their neighbors by malignant insinuations; they defame
by advancing charges to blacken or sully their fair fame; they slander
by spreading injurious reports which are false, or by magnifying slight faults into serious errors or crimes.
1. (Her.) Having an indefinite number of small charges scattered or strewed over the surface. Cussans. 2. Bespattered; slandered; calumniated. Motley.
Asperser noun One who asperses; especially, one who vilifies another.
[ Latin aspersio
, from aspergere
: confer French aspersion
.] 1. A sprinkling, as with water or dust, in a literal sense.
Behold an immersion, not and aspersion . 2. The spreading of calumniations reports or charges which tarnish reputation, like the bespattering of a body with foul water; calumny.
Every candid critic would be ashamed to cast wholesale aspersions on the entire body of professional teachers.
Who would by base aspersions blot thy virtue.
Aspersive adjective Tending to asperse; defamatory; slanderous. -- As*pers"ive*ly , adverb
Aspersoir noun [ French] An aspergill.
; plural Aspersoria
[ Late Latin See Asperse
.] 1. The stoup, basin, or other vessel for holy water in Roman Catholic churches. 2. A brush for sprinkling holy water; an aspergill.
Asphalt transitive verb To cover with asphalt; as, to asphalt a roof; asphalted streets.
Asphalt, Asphaltum noun
[ Greek ..., of eastern origin: confer French asphalte
.] 1. Mineral pitch, Jews' pitch, or compact native bitumen. It is brittle, of a black or brown color and high luster on a surface of fracture; it melts and burns when heated, leaving no residue. It occurs on the surface and shores of the Dead Sea, which is therefore called Asphaltites , or the Asphaltic Lake. It is found also in many parts of Asia, Europe, and America. See Bitumen . 2. A composition of bitumen, pitch, lime, and gravel, used for forming pavements, and as a water-proof cement for bridges, roofs, etc.; asphaltic cement. Artificial asphalt is prepared from coal tar, lime, sand, etc. Asphalt stone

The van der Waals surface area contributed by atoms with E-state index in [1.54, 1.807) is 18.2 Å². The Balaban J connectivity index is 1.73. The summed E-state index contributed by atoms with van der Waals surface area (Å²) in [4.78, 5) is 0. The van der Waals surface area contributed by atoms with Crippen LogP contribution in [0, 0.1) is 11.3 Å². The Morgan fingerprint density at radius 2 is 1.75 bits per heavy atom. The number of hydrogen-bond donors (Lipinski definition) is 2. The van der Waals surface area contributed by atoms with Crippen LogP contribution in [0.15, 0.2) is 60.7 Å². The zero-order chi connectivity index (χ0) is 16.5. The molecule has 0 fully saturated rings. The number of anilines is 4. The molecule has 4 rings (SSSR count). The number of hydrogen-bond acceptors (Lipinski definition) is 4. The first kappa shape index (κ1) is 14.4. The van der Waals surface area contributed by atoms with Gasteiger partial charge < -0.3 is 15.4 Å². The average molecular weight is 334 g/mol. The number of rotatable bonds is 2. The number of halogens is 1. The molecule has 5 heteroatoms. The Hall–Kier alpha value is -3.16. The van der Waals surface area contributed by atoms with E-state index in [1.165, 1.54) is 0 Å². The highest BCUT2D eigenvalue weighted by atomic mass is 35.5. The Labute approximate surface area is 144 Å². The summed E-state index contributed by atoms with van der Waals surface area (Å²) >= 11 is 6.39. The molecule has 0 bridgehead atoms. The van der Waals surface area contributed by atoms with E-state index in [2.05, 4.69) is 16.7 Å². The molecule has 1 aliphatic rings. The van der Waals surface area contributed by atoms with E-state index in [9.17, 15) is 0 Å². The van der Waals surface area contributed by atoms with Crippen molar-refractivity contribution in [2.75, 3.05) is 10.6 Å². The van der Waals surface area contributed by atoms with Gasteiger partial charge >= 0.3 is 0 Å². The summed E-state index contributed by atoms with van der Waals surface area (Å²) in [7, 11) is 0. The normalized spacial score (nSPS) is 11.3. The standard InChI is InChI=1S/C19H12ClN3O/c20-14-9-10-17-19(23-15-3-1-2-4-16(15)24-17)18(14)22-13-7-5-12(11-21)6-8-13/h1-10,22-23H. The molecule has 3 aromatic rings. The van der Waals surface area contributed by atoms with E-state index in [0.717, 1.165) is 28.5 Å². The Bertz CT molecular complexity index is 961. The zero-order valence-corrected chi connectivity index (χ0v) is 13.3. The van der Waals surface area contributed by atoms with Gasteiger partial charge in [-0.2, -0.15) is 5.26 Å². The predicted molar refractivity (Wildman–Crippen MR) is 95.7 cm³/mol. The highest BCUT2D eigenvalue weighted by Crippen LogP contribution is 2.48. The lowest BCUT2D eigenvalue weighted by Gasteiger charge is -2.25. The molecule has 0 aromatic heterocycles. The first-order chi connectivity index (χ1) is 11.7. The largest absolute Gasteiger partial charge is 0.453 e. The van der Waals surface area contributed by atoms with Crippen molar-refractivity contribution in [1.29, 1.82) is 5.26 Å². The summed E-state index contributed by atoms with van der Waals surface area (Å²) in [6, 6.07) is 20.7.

, Asphalt rock
, a limestone found impregnated with asphalt.
[ French See Asphalt
.] Asphaltic mastic or cement. See Asphalt , 2.
Asphaltic adjective Pertaining to, of the nature of, or containing, asphalt; bituminous. " Asphaltic pool." " Asphaltic slime." Milton.
Asphaltite adjective Asphaltic.
[ Latin asphodelus
, Greek .... See Daffodil
.] (Botany) A general name for a plant of the genus Asphodelus . The asphodels are hardy perennial plants, several species of which are cultivated for the beauty of their flowers.
» The name is also popularly given to species of other genera. The asphodel
of the early English and French poets was the daffodil. The asphodel
of the Greek poets is supposed to be the Narcissus poeticus
. Dr. Prior.
Pansies, and violets, and asphodel .
Asphyctic adjective Pertaining to asphyxia.
Asphyxia, Asphyxy noun [ New Latin asphyxia , from Greek ...; 'a priv. + ... to throb, beat.] (Medicine) Apparent death, or suspended animation; the condition which results from interruption of respiration, as in suffocation or drowning, or the inhalation of irrespirable gases.
Asphyxial adjective Of or relating to asphyxia; as, asphyxial phenomena.
Asphyxiate transitive verb To bring to a state of asphyxia; to suffocate. [ Used commonly in the past pple.]
Asphyxiated, Asphyxied past participle In a state of asphyxia; suffocated.
Asphyxiation noun The act of causing asphyxia; a state of asphyxia.
[ French See Asp
.] 1. The venomous asp.
[ Chiefly poetic] Shak. Tennyson. 2. A piece of ordnance carrying a 12 pound shot.
[ French, a corrupt. of spic
, French épi
), Latin spica
), ear, spike. See Spike
.] A European species of lavender ( Lavandula spica ), which produces a volatile oil. See Spike .
Aspic noun [ French, probably from aspic an asp.] A savory meat jelly containing portions of fowl, game, fish, hard boiled eggs, etc. Thackeray.